"Autre incarnation formidable, celle de Jennifer Rowley en Leonora…la soprano américaine maîtrise au plus haut point sa voix, vibrante et corsée, conduit rigoureusement le phrasé et soude au mieux les registres." (Another formidable interpretation is Jennifer Rowley as Leonora…the American soprano masters to the maximum her vibrant and full voice, masters the vocal line and links perfectly the different registers.) -ConcertoNet, Sébastien Foucart, January 19, 2016
"Soprano américaine dont on apprend, interloqué, en lisant sa biographie qu’elle fut un jour Musetta, Jennifer Rowley offre à Leonora une voix charpentée suffisamment agile pour se plier à une écriture encore véloce. Quelques aigus filés sont du meilleur effet.” (While we are surprised to read in her bio that at one point she sung Musetta, Jennifer Rowley gives to the part of Leonora a well built voice with a great agility able to render the velocity of the music. The sustained high notes are wonderful.) -ForumOpera, Christophe Rizoud, January 14, 2016
Royal Opera House, Covent Garden - Musetta, La Boheme
The other bohemians - are strong singers, characterized conventionally. No surprises there, but the best comes from Jennifer Rowley who plays Musetta as an over-the-top, bottom-wiggling, good time girl who ends her show stopper by snapping a billiard cue across her thigh. Strong girl, but she melts affectingly in the final act, which Copley stages as tenderly and unfussily as the fabulously multi-leveled Cafe Momus scene is farcical and bustling." - The Times, Richard Morrison, May 26, 2015
"Jennifer Rowley might have been allowed a case of the jitters: she was making her Royal Opera debut after having been dropped from Robert le Diable in 2013 and she had to compete with Anna Netrebko. But no jitters were detectable. She got everybody's attention with her flirtation but also, crucially, with her voice. It's a sizable soprano, attractive high and low and well under control, and she used it cannily. Actually, there may have been a bit of competition. At the end of the great second act ensemble, a Pavarotti will some times seize the chance to crown the penultimate chord with a blazing high note: this time, Musetta sailed up...and held it, loudly, while Mimi, not to be out done, hurled the same note into the hall at the same full strength, and held it too. It was a rousing moment." - Opera Magazine, Russ McDonald, July/August Issue 2015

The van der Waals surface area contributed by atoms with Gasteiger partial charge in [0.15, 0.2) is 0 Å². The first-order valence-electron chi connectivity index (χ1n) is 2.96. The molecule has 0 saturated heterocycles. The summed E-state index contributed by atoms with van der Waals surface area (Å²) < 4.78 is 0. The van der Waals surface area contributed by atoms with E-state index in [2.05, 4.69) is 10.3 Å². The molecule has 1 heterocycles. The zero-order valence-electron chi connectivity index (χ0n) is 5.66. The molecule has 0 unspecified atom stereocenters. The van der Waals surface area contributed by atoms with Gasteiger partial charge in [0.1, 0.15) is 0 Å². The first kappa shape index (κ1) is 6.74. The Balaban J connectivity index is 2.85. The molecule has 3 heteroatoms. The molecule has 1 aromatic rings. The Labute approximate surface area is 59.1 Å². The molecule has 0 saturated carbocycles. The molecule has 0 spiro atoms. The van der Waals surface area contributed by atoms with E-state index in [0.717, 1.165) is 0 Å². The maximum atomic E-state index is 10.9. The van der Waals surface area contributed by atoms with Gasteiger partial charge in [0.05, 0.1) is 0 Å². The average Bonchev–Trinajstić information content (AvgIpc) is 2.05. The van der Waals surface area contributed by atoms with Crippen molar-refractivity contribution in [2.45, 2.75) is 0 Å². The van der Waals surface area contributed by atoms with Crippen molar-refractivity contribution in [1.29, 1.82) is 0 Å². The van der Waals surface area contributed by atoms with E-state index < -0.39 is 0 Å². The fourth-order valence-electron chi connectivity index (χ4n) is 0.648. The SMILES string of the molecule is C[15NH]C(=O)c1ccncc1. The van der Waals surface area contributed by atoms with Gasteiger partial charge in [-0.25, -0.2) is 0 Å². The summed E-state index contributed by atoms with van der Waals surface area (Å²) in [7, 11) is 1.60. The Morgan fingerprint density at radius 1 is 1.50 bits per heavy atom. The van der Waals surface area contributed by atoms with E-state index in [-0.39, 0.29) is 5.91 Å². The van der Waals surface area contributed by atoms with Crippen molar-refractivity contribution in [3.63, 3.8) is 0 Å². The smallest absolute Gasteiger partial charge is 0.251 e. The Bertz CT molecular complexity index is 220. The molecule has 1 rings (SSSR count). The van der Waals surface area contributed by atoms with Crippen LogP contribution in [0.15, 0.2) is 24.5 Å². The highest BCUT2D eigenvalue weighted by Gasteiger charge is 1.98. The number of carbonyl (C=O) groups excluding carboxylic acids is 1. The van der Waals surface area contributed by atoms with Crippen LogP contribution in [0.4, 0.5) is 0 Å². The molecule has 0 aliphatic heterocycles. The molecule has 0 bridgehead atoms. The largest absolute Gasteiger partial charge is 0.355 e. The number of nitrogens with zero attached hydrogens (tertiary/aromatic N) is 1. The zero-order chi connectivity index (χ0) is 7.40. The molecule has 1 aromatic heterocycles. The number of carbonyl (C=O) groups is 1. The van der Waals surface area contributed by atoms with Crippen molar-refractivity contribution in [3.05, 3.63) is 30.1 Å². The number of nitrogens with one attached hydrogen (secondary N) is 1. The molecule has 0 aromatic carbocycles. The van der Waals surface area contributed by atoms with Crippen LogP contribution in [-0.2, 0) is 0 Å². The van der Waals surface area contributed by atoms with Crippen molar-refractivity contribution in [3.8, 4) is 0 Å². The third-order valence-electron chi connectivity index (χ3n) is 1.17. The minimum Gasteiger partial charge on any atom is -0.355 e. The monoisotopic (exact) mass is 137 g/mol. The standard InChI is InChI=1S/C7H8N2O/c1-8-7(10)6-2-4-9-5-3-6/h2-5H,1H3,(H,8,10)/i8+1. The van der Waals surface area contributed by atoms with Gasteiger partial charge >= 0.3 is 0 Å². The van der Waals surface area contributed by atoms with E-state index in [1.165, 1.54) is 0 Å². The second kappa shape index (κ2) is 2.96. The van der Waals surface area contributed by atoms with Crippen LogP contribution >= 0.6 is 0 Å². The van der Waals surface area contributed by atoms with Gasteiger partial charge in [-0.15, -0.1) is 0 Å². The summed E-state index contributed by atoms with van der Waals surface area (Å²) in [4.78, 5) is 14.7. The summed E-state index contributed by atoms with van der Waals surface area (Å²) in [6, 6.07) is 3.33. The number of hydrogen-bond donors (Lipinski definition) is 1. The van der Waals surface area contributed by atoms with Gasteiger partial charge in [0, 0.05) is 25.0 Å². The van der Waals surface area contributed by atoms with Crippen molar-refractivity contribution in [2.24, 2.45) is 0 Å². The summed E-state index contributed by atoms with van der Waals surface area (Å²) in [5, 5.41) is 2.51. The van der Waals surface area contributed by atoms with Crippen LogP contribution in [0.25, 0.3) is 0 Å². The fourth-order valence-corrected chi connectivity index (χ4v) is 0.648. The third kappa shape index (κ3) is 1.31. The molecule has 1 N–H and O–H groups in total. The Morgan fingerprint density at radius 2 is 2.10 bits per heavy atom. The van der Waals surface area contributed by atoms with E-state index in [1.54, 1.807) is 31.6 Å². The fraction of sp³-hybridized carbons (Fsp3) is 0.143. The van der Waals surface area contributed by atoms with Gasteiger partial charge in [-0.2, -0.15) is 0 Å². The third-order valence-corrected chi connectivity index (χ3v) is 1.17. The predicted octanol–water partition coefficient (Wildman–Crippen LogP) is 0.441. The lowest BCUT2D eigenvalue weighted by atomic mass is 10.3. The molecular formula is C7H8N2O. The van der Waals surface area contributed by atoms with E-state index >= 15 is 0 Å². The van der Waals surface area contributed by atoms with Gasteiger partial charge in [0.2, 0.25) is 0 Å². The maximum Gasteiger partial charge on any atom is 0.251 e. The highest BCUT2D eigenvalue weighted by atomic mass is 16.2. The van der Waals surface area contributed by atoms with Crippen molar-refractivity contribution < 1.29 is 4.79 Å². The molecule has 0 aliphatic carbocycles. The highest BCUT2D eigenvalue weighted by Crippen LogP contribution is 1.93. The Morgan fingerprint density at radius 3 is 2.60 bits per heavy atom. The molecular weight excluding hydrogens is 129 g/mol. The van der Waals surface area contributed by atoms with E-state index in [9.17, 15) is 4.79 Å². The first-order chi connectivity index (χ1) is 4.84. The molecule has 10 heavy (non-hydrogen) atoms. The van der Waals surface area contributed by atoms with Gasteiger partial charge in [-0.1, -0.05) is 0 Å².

"With the newcomer Jennifer Rowley and Lucas Meachem making strong impressions as Musetta and Marcello, Copley’s staging goes out on a high." - The Sunday Times, Hugh Canning, June 7, 2015
"The American Soprano Jennifer Rowley, making her house debut, had a great success with Musetta." - Harpers Bazaar, George Smart, May 27, 2015
"His bohemian friends are a rather surly lot...Jennifer Rowley’s Musetta supplies the fun, also some gleaming top notes." - The Financial Times, Richard Fairman, June 3, 2015
"The iconic Café Momus scene shines as brightly as it ever did, and on this occasion benefits from a splendid performance from Jennifer Rowley, making her Royal Opera debut as Musetta. She does not just reveal a sense of expectancy in the way that she treats Alcindoro and Marcello, but positively tests the limits to which she can push them as she smashes plates, hurls chalk and sprinkles salt and pepper over them. Her ‘Quando me’n vo’ reveals such a full, rounded soprano voice..." - Music OMH, Sam Smith, May 26, 2015
"Another import American soprano Jennifer Rowley was a suitably fickle and fiery Musetta with an open, bright, and attractively toned voice that sounded as if she might step up to become Mimì one day." - Seen and Heard International, Alastair Muir, May 23, 2015
"Royal Opera audiences were deprived of an earlier chance to hear American soprano Jennifer Rowley when she was summarily dropped, amid unwelcome publicity, from the cast of Robert le Diable. That was in 2012. Three years on she's back, a ravishing vocal presence, to sing a bewitching Musetta alongside the expressive and deftly characterised Marcello of her fellow-countryman Lucas Meachem." - What’s on Stage, Mark Valencia, May 28, 2015
"Just about keeping up with the lovers' compelling romance, a brilliant support cast were led by Jennifer Rowley, magnificent as tart-with-a-heart Musetta... - BroadwayWorld.com, Gary Naylor, June 11, 2015
"...and Jennifer Rowley was a brassy Musetta, with a touch of Ethel Merman about her gusto." - The Telegraph, Rupert Christiansen, May 24, 2015